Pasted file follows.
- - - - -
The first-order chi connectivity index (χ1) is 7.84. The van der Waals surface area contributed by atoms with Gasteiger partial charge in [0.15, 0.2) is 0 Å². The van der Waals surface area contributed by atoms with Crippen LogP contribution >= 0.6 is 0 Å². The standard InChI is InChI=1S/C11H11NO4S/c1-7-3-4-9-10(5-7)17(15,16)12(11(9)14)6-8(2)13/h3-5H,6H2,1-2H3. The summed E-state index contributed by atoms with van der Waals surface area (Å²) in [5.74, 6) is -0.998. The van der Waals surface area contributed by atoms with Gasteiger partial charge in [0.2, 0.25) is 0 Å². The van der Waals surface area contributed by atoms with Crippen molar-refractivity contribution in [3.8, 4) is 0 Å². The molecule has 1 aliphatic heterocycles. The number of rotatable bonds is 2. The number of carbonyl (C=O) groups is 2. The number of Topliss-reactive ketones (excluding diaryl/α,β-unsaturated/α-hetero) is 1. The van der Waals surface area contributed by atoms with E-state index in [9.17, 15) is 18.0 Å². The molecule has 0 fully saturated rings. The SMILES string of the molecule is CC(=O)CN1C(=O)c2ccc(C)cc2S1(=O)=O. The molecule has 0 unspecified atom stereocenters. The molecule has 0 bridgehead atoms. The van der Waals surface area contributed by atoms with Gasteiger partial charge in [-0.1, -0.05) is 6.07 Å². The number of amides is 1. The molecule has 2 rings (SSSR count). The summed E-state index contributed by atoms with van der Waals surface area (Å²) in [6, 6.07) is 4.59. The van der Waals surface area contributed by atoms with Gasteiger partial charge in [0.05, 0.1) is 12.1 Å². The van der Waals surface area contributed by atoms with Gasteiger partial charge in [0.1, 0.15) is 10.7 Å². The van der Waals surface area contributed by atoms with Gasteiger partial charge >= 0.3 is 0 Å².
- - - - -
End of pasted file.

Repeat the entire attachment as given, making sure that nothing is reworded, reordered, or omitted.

The first-order chi connectivity index (χ1) is 7.84. The van der Waals surface area contributed by atoms with Gasteiger partial charge in [0.15, 0.2) is 0 Å². The van der Waals surface area contributed by atoms with Crippen LogP contribution >= 0.6 is 0 Å². The standard InChI is InChI=1S/C11H11NO4S/c1-7-3-4-9-10(5-7)17(15,16)12(11(9)14)6-8(2)13/h3-5H,6H2,1-2H3. The summed E-state index contributed by atoms with van der Waals surface area (Å²) in [5.74, 6) is -0.998. The van der Waals surface area contributed by atoms with Gasteiger partial charge in [0.2, 0.25) is 0 Å². The van der Waals surface area contributed by atoms with Crippen molar-refractivity contribution in [3.8, 4) is 0 Å². The molecule has 1 aliphatic heterocycles. The number of rotatable bonds is 2. The number of carbonyl (C=O) groups is 2. The number of Topliss-reactive ketones (excluding diaryl/α,β-unsaturated/α-hetero) is 1. The van der Waals surface area contributed by atoms with E-state index in [9.17, 15) is 18.0 Å². The molecule has 0 fully saturated rings. The SMILES string of the molecule is CC(=O)CN1C(=O)c2ccc(C)cc2S1(=O)=O. The molecule has 0 unspecified atom stereocenters. The molecule has 0 bridgehead atoms. The van der Waals surface area contributed by atoms with Gasteiger partial charge in [-0.1, -0.05) is 6.07 Å². The number of amides is 1. The molecule has 2 rings (SSSR count). The summed E-state index contributed by atoms with van der Waals surface area (Å²) in [6, 6.07) is 4.59. The van der Waals surface area contributed by atoms with Gasteiger partial charge in [0.05, 0.1) is 12.1 Å². The van der Waals surface area contributed by atoms with Gasteiger partial charge in [0.1, 0.15) is 10.7 Å². The van der Waals surface area contributed by atoms with Gasteiger partial charge >= 0.3 is 0 Å².